Also knows as a subordinate clause. A dependent clause that functions as an adverb.

Ex. Tommy scrubbed the bathroom tile until his arms ached.

How did Tommy scrub? Until his arms ached, an adverb clause.
Relative Pronoun
who, whom, which, whoever, whomever, whichever, and that
Prepositional Phrase
Prepositions and objects and modifiers
Verbal Phrase
Composed of at least one verb and its dependents—objects, complements and other modifiers—but not always including the subject.
Infinitive Phrases
It will begin with an infinitive [to + simple form of the verb]. It will include objects and/or modifiers.
Infinitive phrases can function as nouns, adjectives, or adverbs.

Ex. Lakesha hopes to win the approval of her mother by switching her major from fine arts to pre-med.

To win the approval of her mother functions as a noun because it is the direct object for the verb hopes.
Gerund Phrase
Begins with a gerund, an ing word, and will include other modifiers and/or objects.
Gerund phrases always function as nouns, so they will be subjects, subject complements, or objects in the sentence.

Ex. Eating ice cream on a windy day can be a messy experience if you have long, untamed hair.

Eating ice cream on a windy day = subject of the verb can be
Participial Phrase
Begins with a present or past participle.
If the participle is present, it will dependably end in ing. Likewise, a regular past participle will end in a consistent ed.

Ex. Washed with soap and water
Semicolon (;)
Join independent clauses in compound sentences that do not have conjunctions.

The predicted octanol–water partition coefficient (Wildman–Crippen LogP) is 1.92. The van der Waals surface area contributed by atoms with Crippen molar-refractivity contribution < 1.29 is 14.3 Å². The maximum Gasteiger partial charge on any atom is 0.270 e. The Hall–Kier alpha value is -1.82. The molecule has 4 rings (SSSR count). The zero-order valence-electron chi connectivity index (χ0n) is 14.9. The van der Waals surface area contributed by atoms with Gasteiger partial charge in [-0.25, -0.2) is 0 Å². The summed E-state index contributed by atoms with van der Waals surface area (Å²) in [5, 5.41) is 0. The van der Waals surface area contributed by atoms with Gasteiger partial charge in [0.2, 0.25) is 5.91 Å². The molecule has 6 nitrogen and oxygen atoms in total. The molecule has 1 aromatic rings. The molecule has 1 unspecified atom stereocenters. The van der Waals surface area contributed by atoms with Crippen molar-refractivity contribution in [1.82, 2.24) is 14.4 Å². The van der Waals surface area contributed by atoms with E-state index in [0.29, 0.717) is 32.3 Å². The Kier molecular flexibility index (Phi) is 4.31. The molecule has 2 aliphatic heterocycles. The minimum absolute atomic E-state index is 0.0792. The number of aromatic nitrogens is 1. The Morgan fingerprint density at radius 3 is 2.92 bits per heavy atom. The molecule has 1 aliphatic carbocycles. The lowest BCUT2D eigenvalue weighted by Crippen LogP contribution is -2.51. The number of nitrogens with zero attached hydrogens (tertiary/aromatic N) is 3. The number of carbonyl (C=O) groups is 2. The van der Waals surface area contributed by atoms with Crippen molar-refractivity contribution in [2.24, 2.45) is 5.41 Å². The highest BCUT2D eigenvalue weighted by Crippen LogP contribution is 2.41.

Separates long or complicated items in series that has commas.
Separates 2 long or complex independent clauses joined by coordinating conjunctions.
Colon (:)
After an independent clause that precedes a list.
Separates an explanation, rule, or example from proceeding clause.
After salutation of a business letter, heading of a memo.
Between hours and minutes
Comma Splice
Two independent clauses joined with commas
Sentence Fragment
Incomplete sentences that cannot stand alone.
Not a complete thought.

Ex. Toys of all kinds.
Joins clauses or sentences to words.

Two types: coordinating and subordinating conjunctions
Coordinate Conjunctions
They connect words, phrases, and clauses.

And, but, for, nor, or, so, and yet

Ex. The bowl of oatmeal is hot and delicious.
Subordinate Conjunctions
Connects/transitions independent and dependent clauses.

after, although, as, because, before, even if, even though, if, in order that once, provided that, rather than, since, so that, than, that, though, unless, until, when, whenever, where, whereas, wherever, whether, while, why

Ex. Ronnie begins to sneeze violently whenever he opens the door to greet a fresh spring day.

Sneezing violently > opening the door.
Short exclamation (!)

Ex. Help! I can't get up.
Simple Sentence
Contains only one independent clause, a subject and a verb, and expresses a complete thought.

Ex. Mom went to the store.
Compound Sentence
Contains at least two independent clauses, which are joined by a conjuction.

Ex. They got there early, and they got really good seats
Complex Sentence
Has one independent clause and one+ dependent clauses.

Ex. Because my coffee was too cold, I heated it in the microwave
Compound Complex Sentence
Has two+ independent clauses and at least one dependent clauses.

Ex. While Tom reads novels, Jack reads comics, but Sam only reads magazines.
Run-On Sentence
Two or more main clauses that are run together without proper punctuation

Ex. I saw the cat and played with it and then went inside my house to get some food for it and then I gave the cat some food.
Conditional Sentence